3 Price/Earnings is the ratio of a stock’s price to its earnings per share.
4 MSCI Europe Index is a free-float adjusted market-capitalization-weighted index designed to measure the equity market performance of the developed markets in Europe: Austria, Belgium, Denmark, Finland, France, Germany, Greece, Ireland, Italy, the Netherlands, Norway, Portugal, Spain, Sweden, Switzerland, and the United Kingdom.
5 S&P 500 Index is a market capitalization-weighted price index composed of 500 widely held common stocks.
All investments are subject to risk, including the possible loss of principal. Foreign investments can be riskier and more volatile than U.S. investments due to the adverse effects of currency exchange rates, differences in market structure and liquidity, as well as political and economic developments in foreign countries and regions (e.g. “Brexit”). These risks are generally greater for investments in emerging markets. Small- and mid-cap securities can have greater risk and volatility than large-cap securities. Investments in particular sectors may increase its volatility and risk of loss if there are adverse economic consequences in those sectors. Fixed Income risks include credit, liquidity, call, duration, and interest-rate risk. As interest rates rise, bond prices generally fall; these risks are currently heightened due to the historically low interest rate environment.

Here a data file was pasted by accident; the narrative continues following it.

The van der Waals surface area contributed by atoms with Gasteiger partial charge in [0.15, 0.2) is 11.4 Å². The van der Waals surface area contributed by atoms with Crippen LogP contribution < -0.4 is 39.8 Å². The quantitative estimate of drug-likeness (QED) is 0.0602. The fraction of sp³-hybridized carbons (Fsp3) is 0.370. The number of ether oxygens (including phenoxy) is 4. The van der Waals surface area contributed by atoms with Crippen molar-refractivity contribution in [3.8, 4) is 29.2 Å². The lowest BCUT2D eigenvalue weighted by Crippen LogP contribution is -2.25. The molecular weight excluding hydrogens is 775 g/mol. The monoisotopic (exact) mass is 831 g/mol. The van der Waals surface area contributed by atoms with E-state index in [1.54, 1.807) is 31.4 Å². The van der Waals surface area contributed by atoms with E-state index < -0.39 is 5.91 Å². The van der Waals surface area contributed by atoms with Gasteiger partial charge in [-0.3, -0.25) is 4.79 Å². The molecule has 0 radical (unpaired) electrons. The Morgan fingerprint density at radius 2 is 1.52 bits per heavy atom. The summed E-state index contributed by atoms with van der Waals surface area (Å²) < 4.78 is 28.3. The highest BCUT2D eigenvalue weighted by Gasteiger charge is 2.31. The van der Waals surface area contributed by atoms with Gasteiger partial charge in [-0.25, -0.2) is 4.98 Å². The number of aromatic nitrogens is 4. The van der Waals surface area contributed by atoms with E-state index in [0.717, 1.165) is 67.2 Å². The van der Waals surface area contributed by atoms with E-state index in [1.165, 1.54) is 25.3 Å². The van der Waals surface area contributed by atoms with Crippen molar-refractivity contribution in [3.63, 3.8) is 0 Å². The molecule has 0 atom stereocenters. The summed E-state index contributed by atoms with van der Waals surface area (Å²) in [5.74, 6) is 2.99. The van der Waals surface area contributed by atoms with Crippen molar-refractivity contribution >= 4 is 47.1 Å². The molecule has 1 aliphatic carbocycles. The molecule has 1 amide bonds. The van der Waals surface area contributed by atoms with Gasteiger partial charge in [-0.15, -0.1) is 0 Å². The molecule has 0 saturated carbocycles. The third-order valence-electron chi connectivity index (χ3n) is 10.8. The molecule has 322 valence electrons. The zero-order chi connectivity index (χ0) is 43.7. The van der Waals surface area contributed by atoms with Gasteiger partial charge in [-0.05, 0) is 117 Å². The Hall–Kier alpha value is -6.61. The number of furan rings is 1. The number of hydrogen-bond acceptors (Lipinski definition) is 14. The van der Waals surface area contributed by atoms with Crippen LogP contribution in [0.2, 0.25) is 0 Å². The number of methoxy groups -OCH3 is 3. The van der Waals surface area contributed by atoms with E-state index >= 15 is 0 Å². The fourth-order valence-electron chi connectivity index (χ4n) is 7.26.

The views expressed here are those of Nanette Abuhoff Jacobson. They should not be construed as investment advice. They are based on available information and are subject to change without notice. Portfolio positioning is at the discretion of the individual portfolio management teams; individual portfolio management teams and different fund sub-advisers may hold different views and may make different investment decisions for different clients or portfolios. This material and/or its contents are current as of the time of writing and may not be reproduced or distributed in whole or in part, for any purpose, without the express written consent of Wellington Management or Hartford Funds.